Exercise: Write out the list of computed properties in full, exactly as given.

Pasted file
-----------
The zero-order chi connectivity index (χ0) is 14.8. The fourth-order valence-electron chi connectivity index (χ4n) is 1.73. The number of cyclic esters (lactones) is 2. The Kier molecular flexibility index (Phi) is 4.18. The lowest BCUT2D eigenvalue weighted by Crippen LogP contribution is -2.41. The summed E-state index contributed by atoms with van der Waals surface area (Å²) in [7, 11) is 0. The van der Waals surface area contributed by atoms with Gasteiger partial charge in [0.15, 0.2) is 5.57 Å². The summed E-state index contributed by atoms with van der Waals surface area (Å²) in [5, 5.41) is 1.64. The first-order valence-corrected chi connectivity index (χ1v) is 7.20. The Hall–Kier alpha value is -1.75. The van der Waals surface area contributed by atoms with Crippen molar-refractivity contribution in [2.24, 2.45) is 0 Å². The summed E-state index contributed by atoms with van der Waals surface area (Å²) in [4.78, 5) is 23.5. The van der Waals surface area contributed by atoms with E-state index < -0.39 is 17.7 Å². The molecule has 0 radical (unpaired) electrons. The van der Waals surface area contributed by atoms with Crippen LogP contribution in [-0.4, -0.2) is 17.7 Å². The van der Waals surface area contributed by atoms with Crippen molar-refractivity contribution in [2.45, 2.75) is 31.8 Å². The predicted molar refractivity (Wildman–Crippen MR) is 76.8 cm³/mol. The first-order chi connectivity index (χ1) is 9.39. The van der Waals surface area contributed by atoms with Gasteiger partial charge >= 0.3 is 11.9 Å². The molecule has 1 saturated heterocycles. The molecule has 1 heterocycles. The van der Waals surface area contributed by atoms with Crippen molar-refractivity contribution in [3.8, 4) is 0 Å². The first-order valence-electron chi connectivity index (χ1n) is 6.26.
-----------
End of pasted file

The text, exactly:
The zero-order chi connectivity index (χ0) is 14.8. The fourth-order valence-electron chi connectivity index (χ4n) is 1.73. The number of cyclic esters (lactones) is 2. The Kier molecular flexibility index (Phi) is 4.18. The lowest BCUT2D eigenvalue weighted by Crippen LogP contribution is -2.41. The summed E-state index contributed by atoms with van der Waals surface area (Å²) in [7, 11) is 0. The van der Waals surface area contributed by atoms with Gasteiger partial charge in [0.15, 0.2) is 5.57 Å². The summed E-state index contributed by atoms with van der Waals surface area (Å²) in [5, 5.41) is 1.64. The first-order valence-corrected chi connectivity index (χ1v) is 7.20. The Hall–Kier alpha value is -1.75. The van der Waals surface area contributed by atoms with Crippen molar-refractivity contribution in [2.24, 2.45) is 0 Å². The summed E-state index contributed by atoms with van der Waals surface area (Å²) in [4.78, 5) is 23.5. The van der Waals surface area contributed by atoms with E-state index < -0.39 is 17.7 Å². The molecule has 0 radical (unpaired) electrons. The van der Waals surface area contributed by atoms with Crippen LogP contribution in [-0.4, -0.2) is 17.7 Å². The van der Waals surface area contributed by atoms with Crippen molar-refractivity contribution in [2.45, 2.75) is 31.8 Å². The predicted molar refractivity (Wildman–Crippen MR) is 76.8 cm³/mol. The first-order chi connectivity index (χ1) is 9.39. The van der Waals surface area contributed by atoms with Gasteiger partial charge >= 0.3 is 11.9 Å². The molecule has 1 saturated heterocycles. The molecule has 1 heterocycles. The van der Waals surface area contributed by atoms with Crippen molar-refractivity contribution in [3.8, 4) is 0 Å². The first-order valence-electron chi connectivity index (χ1n) is 6.26.